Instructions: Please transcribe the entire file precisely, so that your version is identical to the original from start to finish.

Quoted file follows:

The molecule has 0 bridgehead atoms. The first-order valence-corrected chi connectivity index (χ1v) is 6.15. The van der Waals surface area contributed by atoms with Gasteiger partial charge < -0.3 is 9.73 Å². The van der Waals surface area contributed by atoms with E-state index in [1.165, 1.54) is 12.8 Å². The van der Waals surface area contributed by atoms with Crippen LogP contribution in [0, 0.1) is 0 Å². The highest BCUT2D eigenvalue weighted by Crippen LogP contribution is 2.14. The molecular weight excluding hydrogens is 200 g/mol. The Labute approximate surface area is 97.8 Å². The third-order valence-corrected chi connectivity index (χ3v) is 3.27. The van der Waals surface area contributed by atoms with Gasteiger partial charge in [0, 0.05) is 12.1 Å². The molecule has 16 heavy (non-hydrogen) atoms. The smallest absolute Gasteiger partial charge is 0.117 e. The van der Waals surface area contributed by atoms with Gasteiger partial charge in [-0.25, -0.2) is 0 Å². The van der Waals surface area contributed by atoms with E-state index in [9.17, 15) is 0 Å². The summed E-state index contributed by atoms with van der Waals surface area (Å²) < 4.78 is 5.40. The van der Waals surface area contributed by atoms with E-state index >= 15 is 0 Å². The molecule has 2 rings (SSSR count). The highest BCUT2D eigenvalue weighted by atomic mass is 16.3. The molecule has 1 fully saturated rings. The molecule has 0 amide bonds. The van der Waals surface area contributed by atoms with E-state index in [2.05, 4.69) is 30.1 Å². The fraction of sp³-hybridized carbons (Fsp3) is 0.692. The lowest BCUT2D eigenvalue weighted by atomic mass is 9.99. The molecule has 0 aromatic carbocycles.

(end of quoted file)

The molecule has 0 bridgehead atoms. The first-order valence-corrected chi connectivity index (χ1v) is 6.15. The van der Waals surface area contributed by atoms with Gasteiger partial charge < -0.3 is 9.73 Å². The van der Waals surface area contributed by atoms with E-state index in [1.165, 1.54) is 12.8 Å². The van der Waals surface area contributed by atoms with Crippen LogP contribution in [0, 0.1) is 0 Å². The highest BCUT2D eigenvalue weighted by Crippen LogP contribution is 2.14. The molecular weight excluding hydrogens is 200 g/mol. The Labute approximate surface area is 97.8 Å². The third-order valence-corrected chi connectivity index (χ3v) is 3.27. The van der Waals surface area contributed by atoms with Gasteiger partial charge in [0, 0.05) is 12.1 Å². The molecule has 16 heavy (non-hydrogen) atoms. The smallest absolute Gasteiger partial charge is 0.117 e. The van der Waals surface area contributed by atoms with Gasteiger partial charge in [-0.25, -0.2) is 0 Å². The van der Waals surface area contributed by atoms with E-state index in [9.17, 15) is 0 Å². The summed E-state index contributed by atoms with van der Waals surface area (Å²) < 4.78 is 5.40. The van der Waals surface area contributed by atoms with E-state index >= 15 is 0 Å². The molecule has 2 rings (SSSR count). The highest BCUT2D eigenvalue weighted by atomic mass is 16.3. The molecule has 1 fully saturated rings. The molecule has 0 amide bonds. The van der Waals surface area contributed by atoms with E-state index in [2.05, 4.69) is 30.1 Å². The fraction of sp³-hybridized carbons (Fsp3) is 0.692. The lowest BCUT2D eigenvalue weighted by atomic mass is 9.99. The molecule has 0 aromatic carbocycles.